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Oil Update—April 2022

This month’s update is nearly identical to that from last month in that I am unable to provide a forecast with any confidence.

China continues to battle COVID, Joint Comprehensive Plan of Action (JCPOA) negotiations still are unresolved, the market believes that the Fed will increase rates aggressively, Europe is considering sanctioning Russian oil, and the war in Ukraine continues to rage. These are just some of the key factors affecting oil prices. I find it impossible to provide a reasonable forecast range for the next month. As I stated last month, if I were to supply a range, it would be absurdly wide, which would render it useless. My expectation is that oil prices will continue to stay volatile and at elevated levels.

For those of you wanting to watch how the market perceives future rate increases, the CME Group provides a useful FedWatch Tool.

Europe has been wrestling with sanctioning Russian oil. It seems that progress is being made as evidenced by the April 28 Wall Street Journal article “Germany Drops Opposition to Embargo on Russian Oil” (subscription required).

BERLIN—Germany is now ready to stop buying Russian oil, clearing the way for a European Union ban on crude imports from Russia, government officials said.

Berlin had been one of the main opponents of sanctioning the EU’s oil-and-gas trade with Moscow.

However on Wednesday, German representatives to EU institutions lifted the country’s objection to a full Russian oil embargo provided Berlin was given sufficient time to secure alternative supplies, two officials said.

John Kemp wrote the Reuters article “Oil prices paralysed between Russia sanctions and China lockdowns: Kemp” where he stated:

The combined net long position of 553 million barrels is in only the 39th percentile for all weeks since 2013 while the ratio of long to short positions at 4.59:1 is somewhat higher in the 59th percentile.

Fund managers remain moderately bullish about the outlook for prices but extreme volatility has made it risky and expensive to maintain existing positions or initiate new ones.

Reflecting higher margin calls, the total number of open futures positions for all categories of trader is the lowest for seven years, although it has stabilised in the last fortnight after falling sharply since mid-February.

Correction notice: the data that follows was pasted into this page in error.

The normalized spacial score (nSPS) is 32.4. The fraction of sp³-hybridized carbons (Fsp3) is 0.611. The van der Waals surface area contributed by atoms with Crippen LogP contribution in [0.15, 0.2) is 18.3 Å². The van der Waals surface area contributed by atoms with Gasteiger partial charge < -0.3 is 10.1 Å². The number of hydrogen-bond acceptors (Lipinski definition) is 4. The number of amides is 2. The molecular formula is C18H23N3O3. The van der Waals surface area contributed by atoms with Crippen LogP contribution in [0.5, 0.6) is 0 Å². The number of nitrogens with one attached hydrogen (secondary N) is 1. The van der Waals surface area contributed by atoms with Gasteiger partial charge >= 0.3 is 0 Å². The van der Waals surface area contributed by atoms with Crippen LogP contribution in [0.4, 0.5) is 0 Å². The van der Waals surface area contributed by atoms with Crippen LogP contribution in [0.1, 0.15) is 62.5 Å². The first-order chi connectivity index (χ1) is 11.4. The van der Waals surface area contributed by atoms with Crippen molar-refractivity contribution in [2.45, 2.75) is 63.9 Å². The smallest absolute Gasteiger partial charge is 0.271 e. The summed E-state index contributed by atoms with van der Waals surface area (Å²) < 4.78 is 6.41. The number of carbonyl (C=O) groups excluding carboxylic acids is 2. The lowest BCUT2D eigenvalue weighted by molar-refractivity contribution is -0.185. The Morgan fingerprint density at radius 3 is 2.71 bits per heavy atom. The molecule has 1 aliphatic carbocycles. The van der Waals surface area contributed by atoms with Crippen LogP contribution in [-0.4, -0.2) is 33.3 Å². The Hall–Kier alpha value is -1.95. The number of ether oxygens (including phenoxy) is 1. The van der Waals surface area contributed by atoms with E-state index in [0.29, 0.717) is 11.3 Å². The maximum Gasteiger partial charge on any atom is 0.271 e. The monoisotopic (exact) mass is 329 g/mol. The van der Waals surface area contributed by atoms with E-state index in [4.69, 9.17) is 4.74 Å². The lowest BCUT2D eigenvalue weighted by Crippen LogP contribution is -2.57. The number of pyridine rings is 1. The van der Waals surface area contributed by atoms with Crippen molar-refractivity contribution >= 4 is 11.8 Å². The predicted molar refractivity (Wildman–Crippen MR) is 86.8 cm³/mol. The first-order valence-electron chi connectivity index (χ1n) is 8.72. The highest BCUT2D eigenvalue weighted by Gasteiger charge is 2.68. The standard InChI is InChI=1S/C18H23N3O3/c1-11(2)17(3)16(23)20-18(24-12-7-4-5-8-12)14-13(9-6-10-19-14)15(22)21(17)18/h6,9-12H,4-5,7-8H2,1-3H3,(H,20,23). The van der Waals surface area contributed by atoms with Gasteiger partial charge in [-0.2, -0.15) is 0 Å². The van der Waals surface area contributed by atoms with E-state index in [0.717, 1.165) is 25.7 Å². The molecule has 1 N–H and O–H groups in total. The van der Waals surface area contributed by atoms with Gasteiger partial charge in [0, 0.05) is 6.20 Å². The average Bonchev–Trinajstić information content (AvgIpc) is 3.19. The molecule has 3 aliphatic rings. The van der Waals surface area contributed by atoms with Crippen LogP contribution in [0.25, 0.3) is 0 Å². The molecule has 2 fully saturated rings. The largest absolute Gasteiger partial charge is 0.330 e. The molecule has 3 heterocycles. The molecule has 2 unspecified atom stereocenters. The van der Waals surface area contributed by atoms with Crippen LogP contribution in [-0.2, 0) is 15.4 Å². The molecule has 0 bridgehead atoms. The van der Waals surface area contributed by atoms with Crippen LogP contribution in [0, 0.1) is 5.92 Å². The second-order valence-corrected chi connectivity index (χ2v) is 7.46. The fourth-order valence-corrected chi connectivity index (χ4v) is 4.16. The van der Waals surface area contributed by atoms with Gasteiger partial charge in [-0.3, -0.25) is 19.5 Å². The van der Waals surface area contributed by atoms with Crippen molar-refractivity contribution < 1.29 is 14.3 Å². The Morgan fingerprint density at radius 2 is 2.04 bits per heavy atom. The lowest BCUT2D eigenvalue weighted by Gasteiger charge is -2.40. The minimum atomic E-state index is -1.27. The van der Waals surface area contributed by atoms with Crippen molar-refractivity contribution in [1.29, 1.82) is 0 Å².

His statements that the number of open contracts is extremely low implies that oil prices may whip around on lower volumes than are typical.

As stated, I believe oil prices will stay volatile at elevated levels. If pressed further, I am inclined to think West Texas Oil prices will climb, in the months ahead, above the current price of about $105 per barrel.


Oil Update—March 2022

As the war in Ukraine continues to rage and the Joint Comprehensive Plan of Action (JCPOA) negotiations still are unresolved, among other critical factors, oil prices sometimes swing more than ten dollars per barrel on an intraday basis, making it impossible to provide any meaningful oil price range forecast for April. If I were to supply a range, it would be absurdly wide, which would render it useless. My expectation is that oil prices will continue to stay volatile and at elevated levels.

The war in Ukraine is devastating. All wars are horrific, of course. This war is so senseless and vicious, with women, children, the elderly, and medical personnel often being targeted. I am at a loss for words as to how I truly feel.


War in Ukraine

Like most people, I have been following Russia’s war against Ukraine. I would like to share some quick thoughts on this subject.

Arnold Schwarzenegger produced an excellent video sharing his views. Recently I have been reading a lot about negotiations and communication. Although I am certainly no expert in those fields, in my opinion, Arnold expertly delivered his message. He showed empathy for Russian people and their situation. He used past events in his personal life to show that he could relate to them. And while relating to them, he delivered the cold, hard facts about the war. His content and delivery were nothing short of masterful.

Many Russians use the Telegram app for communicating with others. Arnold Schwarzenegger has a channel in Telegram, and his video is available on that channel. See the links below:

The Financial Times in London, UK provides free access to the “War in Ukraine.”

The New York Times has a channel on Telegram:

The channel provides key highlights of the articles from the New York Times with links to the articles. Even though others may not have subscriptions, they can still obtain key information of the latest developments.

If you have Russian friends or contacts, please share the above links.